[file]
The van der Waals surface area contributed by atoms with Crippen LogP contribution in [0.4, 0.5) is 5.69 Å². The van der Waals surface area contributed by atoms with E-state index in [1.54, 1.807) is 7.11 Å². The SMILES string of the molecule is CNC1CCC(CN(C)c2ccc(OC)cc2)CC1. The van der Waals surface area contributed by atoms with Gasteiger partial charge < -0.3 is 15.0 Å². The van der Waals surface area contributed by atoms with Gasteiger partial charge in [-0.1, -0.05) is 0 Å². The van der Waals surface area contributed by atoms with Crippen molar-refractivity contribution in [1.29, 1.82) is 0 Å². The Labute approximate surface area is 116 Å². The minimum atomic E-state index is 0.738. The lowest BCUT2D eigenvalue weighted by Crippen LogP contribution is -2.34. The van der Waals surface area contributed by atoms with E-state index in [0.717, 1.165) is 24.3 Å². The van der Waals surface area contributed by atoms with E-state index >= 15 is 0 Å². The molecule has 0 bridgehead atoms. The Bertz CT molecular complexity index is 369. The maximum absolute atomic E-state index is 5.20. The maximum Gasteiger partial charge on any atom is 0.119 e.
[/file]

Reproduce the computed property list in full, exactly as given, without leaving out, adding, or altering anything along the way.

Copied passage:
The van der Waals surface area contributed by atoms with Crippen LogP contribution in [0.4, 0.5) is 5.69 Å². The van der Waals surface area contributed by atoms with E-state index in [1.54, 1.807) is 7.11 Å². The SMILES string of the molecule is CNC1CCC(CN(C)c2ccc(OC)cc2)CC1. The van der Waals surface area contributed by atoms with Gasteiger partial charge < -0.3 is 15.0 Å². The van der Waals surface area contributed by atoms with Gasteiger partial charge in [-0.1, -0.05) is 0 Å². The van der Waals surface area contributed by atoms with Crippen molar-refractivity contribution in [1.29, 1.82) is 0 Å². The Labute approximate surface area is 116 Å². The minimum atomic E-state index is 0.738. The lowest BCUT2D eigenvalue weighted by Crippen LogP contribution is -2.34. The van der Waals surface area contributed by atoms with E-state index in [0.717, 1.165) is 24.3 Å². The van der Waals surface area contributed by atoms with E-state index >= 15 is 0 Å². The molecule has 0 bridgehead atoms. The Bertz CT molecular complexity index is 369. The maximum absolute atomic E-state index is 5.20. The maximum Gasteiger partial charge on any atom is 0.119 e.